SNF 2020-2024 Greek and Roman Articulated Dolls (10th cent. BC.- 7th cent. AD): Archaeological and Anthropological Approaches
This pluridisciplinary project is devoted to a category of objects usually classified in the modern category of toys: anthropomorphic figurines which often represent an adult woman with a sexed body, commonly called “dolls” because of their small size and their articulated members that suggest manipulation. In the Greek world, they comprise terracotta “idols bells” (10th-7th cent. BC) and a mass production of terracotta figurines, some in bone, from the end of the archaic period to the Hellenistic period (6th-2nd cent. BC). In the Roman world, in Italy and the provinces, figurines are made of bone, ivory, wood and amber from the imperial Roman era to late Antiquity (late 1st-7th cent. AD). More rare, male articulated “dolls” exist too since the end of the 5th cent BC.
No comprehensive scientific study has yet dealt with this cultural phenomenon despite the abundance and the social, religious and symbolic importance of these objects associated with childhood, youth, social and religious performances and representations. In the Greek world, hundreds of articulated dolls come from sanctuaries of deities protecting growth and marriage as well as from graves of young individuals. In the Roman world, most of them come from burials of children and women in the age of marriage and childbearing. These objects are ambiguous (secular toy or sacred object? mortal or divine figure? child’s doll or theatrical puppet?). This project intends to explore their specificities and transformations in space and time in order to elucidate the meaning of their ambiguities by crossing different points of view. Typo-chronological: materials and ergonomics, production methods and distribution network. Socio-religious: defining contexts of manipulations (secular, ritual or both?), the age group (only before adulthood?), and the sex (only for girls?) and their transformations in space and time. The study will also examine the symbolic and learning value transmitted by a specific image of the female (and male) body, as well as the cognitive value of articulated objects.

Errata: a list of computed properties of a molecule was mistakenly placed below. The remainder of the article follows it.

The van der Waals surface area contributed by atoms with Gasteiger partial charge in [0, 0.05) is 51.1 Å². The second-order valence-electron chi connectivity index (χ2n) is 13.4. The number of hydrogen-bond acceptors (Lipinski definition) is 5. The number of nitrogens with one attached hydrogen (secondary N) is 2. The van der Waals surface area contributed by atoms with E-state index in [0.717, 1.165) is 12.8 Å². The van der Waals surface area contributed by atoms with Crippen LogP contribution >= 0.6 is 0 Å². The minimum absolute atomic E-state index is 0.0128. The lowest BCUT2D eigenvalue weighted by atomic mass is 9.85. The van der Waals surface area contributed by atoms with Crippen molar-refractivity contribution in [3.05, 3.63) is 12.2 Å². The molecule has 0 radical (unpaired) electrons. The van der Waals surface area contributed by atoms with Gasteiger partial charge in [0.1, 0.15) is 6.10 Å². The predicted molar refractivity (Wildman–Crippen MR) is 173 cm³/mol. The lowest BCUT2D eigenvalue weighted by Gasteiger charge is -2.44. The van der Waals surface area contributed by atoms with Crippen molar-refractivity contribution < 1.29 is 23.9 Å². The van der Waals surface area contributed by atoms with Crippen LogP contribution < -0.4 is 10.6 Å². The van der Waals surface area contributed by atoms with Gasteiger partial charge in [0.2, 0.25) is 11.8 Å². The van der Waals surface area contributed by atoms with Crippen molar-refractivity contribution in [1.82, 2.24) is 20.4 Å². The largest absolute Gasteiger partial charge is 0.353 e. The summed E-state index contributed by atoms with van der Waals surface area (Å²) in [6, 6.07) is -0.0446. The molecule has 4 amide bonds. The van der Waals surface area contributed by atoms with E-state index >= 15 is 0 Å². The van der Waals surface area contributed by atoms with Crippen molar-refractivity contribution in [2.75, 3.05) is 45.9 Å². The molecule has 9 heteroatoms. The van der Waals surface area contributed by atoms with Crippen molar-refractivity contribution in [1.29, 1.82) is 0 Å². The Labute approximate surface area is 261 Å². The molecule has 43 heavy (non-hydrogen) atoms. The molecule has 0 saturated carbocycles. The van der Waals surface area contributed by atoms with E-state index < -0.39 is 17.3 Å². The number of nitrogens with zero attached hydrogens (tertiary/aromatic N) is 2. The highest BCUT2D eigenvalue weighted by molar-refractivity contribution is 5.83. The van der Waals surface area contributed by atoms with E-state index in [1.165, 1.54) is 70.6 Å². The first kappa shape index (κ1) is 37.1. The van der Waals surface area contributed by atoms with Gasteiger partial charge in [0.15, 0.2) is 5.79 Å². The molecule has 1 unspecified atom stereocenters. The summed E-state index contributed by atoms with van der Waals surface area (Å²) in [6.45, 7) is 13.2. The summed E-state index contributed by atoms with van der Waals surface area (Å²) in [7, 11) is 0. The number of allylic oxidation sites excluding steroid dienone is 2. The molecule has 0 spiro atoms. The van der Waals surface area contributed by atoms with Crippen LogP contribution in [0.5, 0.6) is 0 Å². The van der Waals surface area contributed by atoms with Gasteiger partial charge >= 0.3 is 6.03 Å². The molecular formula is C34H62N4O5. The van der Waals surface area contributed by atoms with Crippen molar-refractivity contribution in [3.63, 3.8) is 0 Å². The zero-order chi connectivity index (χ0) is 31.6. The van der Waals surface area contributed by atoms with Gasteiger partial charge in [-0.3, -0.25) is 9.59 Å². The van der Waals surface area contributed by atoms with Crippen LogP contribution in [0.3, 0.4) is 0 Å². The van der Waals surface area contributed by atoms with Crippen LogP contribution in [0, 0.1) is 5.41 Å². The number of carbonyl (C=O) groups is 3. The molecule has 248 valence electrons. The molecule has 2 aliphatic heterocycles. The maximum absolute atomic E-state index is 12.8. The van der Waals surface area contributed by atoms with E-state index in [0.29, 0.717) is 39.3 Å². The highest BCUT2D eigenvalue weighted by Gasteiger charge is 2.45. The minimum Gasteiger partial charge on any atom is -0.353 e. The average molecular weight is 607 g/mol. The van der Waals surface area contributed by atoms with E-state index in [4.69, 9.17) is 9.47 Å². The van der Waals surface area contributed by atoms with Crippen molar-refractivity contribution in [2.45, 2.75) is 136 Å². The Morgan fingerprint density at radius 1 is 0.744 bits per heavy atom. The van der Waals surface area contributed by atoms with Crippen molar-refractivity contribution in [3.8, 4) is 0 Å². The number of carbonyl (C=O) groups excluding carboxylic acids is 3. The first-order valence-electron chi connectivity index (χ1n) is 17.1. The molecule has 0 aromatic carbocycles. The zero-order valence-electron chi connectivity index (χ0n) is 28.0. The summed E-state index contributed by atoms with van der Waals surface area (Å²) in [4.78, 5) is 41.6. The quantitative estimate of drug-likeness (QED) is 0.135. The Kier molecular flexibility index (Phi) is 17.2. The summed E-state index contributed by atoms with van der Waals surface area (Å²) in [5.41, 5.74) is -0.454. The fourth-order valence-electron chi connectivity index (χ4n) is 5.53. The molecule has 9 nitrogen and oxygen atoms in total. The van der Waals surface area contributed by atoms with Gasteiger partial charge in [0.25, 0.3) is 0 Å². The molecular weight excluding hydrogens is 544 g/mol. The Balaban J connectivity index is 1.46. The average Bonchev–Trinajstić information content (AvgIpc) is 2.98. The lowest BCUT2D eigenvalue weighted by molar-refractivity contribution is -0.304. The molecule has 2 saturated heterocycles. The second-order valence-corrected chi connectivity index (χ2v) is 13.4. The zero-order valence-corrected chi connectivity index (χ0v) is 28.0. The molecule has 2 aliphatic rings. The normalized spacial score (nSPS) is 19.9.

The research consists of two parts distinguishing Greek and Roman production. For the Greek world, new knowledge will be delivered by the study of unpublished or little known objects: articulated dolls of workshops in Athens (4th-2nd cent. BC), as well as terracotta and bone figurines from Central Greece (10th-4th cent. BC). The results will put into perspective the objects already published by re-evaluating the chronology, dissemination and contexts of different types. For the Roman era, the reduced number of objects makes it possible to establish a comprehensive corpus, re-evaluating the identification of the material, the contexts, the spatial distribution and the chronological evolution. For both Greek and Roman corpora, experimental archaeology and traceology will provide new hypotheses on fabrication techniques and uses. The research also includes an extensive study of written and iconographic sources in order to understand the different status of these objects, how they relate with an ancient notion of toys, and to other kinds of articulated figurines, such as puppets and animated divine images, as well as other forms of dolls (rag, wax, ‘vodoo’). Diachronical comparisons will include non articulated dolls produced in the Eastern world in the Coptic and Byzantine period, as well as parallels of other historical periods. The aim is to provide an innovative empirical and theoretical contribution of reference on the history of ancient articulated “dolls” in all their dimensions, technical, cognitive, ludic, social, religious, symbolic and gendered.
Chiara Bianchi, senior researcher, Roman dolls
Pauline Maillard, Postdoc researcher, Greek dolls (Athens, agora)
Kyriaki Katsarelia, PhD Ludic Culture of Central Greece